Health Insurance: It's Important To Know What's Not Insured!

Friday, October 15, 2010

Health Insurance: It's Important To Know What's Not Insured!

About 7 million people in Britain are by health insurance, mostly covered by their employers. The problem is that few have really studied their policy documents and much to understand what is covered. And perhaps as important, what is not. If you plan to pay health insurance for all health care costs, you're wrong.

Health insurance is designed to provide protection to the problems of healing, provide short-term health and go up a policyholder to the NHS queues to see consultants diagnosed, by surgery or treatments. Sounds good, but before you buy what you about treatments and situations that are beyond the scope of coverage must enjoy.

But first a warning. This article does not refer to a specific policy and terms of individual insurance companies issued point vary. So please remember to consult the guide. After reading this article you will know what to look!

Sorry - is a chronic disease

If a disease is curable and is not a problem in the long run, your insurance should be classified as property and to cover the costs. If your problem is incurable, or is it a problem that be for a longer period despite appropriate treatment with you, then your insurance will be classified as chronic - and no, it will be covered.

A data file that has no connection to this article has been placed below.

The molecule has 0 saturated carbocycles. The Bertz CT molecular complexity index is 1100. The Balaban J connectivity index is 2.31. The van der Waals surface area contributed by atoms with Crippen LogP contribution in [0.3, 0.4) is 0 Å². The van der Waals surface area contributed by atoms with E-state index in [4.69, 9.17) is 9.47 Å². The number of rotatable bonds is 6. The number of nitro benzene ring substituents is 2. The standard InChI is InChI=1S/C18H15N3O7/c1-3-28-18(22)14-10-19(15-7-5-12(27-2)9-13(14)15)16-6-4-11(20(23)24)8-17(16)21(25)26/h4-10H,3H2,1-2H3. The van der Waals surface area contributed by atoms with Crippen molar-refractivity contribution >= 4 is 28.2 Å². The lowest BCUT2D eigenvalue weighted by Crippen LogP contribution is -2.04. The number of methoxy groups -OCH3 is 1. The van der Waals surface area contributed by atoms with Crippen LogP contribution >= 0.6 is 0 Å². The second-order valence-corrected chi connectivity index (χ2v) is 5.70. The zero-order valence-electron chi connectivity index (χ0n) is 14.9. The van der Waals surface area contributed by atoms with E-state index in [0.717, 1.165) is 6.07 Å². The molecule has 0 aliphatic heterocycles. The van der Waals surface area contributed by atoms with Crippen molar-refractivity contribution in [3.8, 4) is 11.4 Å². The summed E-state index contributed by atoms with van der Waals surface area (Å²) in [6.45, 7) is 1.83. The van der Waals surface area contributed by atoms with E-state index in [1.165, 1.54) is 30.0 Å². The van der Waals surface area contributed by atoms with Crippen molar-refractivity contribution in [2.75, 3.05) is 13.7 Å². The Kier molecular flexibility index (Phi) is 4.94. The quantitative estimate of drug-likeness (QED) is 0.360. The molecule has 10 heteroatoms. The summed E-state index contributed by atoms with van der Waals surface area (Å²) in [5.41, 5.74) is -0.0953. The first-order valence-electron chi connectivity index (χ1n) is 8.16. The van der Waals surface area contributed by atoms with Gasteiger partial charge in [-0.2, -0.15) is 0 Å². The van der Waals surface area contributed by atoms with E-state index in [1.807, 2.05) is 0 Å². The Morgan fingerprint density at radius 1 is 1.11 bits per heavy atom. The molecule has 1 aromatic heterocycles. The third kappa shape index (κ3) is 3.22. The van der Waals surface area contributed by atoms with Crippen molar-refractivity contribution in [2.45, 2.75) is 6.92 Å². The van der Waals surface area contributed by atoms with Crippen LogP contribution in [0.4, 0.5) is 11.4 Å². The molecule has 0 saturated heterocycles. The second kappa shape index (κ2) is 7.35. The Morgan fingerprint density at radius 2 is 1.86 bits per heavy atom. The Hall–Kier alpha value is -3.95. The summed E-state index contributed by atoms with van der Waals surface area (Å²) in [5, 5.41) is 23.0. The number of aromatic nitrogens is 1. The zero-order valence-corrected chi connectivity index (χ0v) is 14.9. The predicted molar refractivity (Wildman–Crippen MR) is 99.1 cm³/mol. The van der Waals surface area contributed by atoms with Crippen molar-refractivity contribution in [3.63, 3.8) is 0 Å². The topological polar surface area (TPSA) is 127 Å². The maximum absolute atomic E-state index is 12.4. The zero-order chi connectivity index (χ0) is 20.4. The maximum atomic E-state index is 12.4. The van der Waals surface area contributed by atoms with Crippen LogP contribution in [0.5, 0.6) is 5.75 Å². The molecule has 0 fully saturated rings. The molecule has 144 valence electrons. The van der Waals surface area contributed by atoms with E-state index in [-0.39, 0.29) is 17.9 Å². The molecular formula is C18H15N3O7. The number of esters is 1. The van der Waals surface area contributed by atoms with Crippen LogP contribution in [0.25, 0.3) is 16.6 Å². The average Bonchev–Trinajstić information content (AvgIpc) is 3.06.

However, drawing a clear line between what is serious and what is problematic chronic and leads to the largest area of conflict between the insurer and the insured.

Everyone agrees that diabetes and asthma are chronic diseases and likely to suffer from them for the rest of his life. So what kind of conditions are not covered.

Problems arise when the medical team initially considered the disease a patient cured, but the condition deteriorated and the doctors later change their minds now become incurable. This can occur especially in the treatment of certain cancers.

Under these circumstances, the condition is initially defined as acute and thus insured, but deteriorates and becomes chronic - and outside of the plan. This is possible because the insurer the right to keep a state of acute to chronic classified during treatment.

Sorry - long term
The insurance will not pay for long-term treatment. But you should check your policy documents to see how you define "long term". You will find the situation where pay a number of drugs to extend the 12 months, but the insurer only for ten months.

Sorry - is preventive
Your insurance will pay for the treatment and cure of conditions when they occur. It is not designed for treatments that are used to pay in order to prevent disease.

Once again the problem arises from the definition. Sometimes one wonders whether a treatment is the cure or prevention. Take the drug Herceptin, for example. This medicine may in the early stages of breast cancer are used. Research shows that Herceptin can halve the incidence of recurrence of cancer in women with a particularly virulent form of cancer called HER2. In this situation, is Herceptin offers a cure or prevention?

Insurance companies are divided into the debate. Norwich Union, is WPA, BUPA and Standard Life Healthcare is not for Herceptin for HER2 patients pay Legal and General and Axa PPP.

Sorry - the product is not approved
Two of the main attractions make the health insurance: the queues at the NHS to jump, and get the latest treatments and medications. But he is a racer.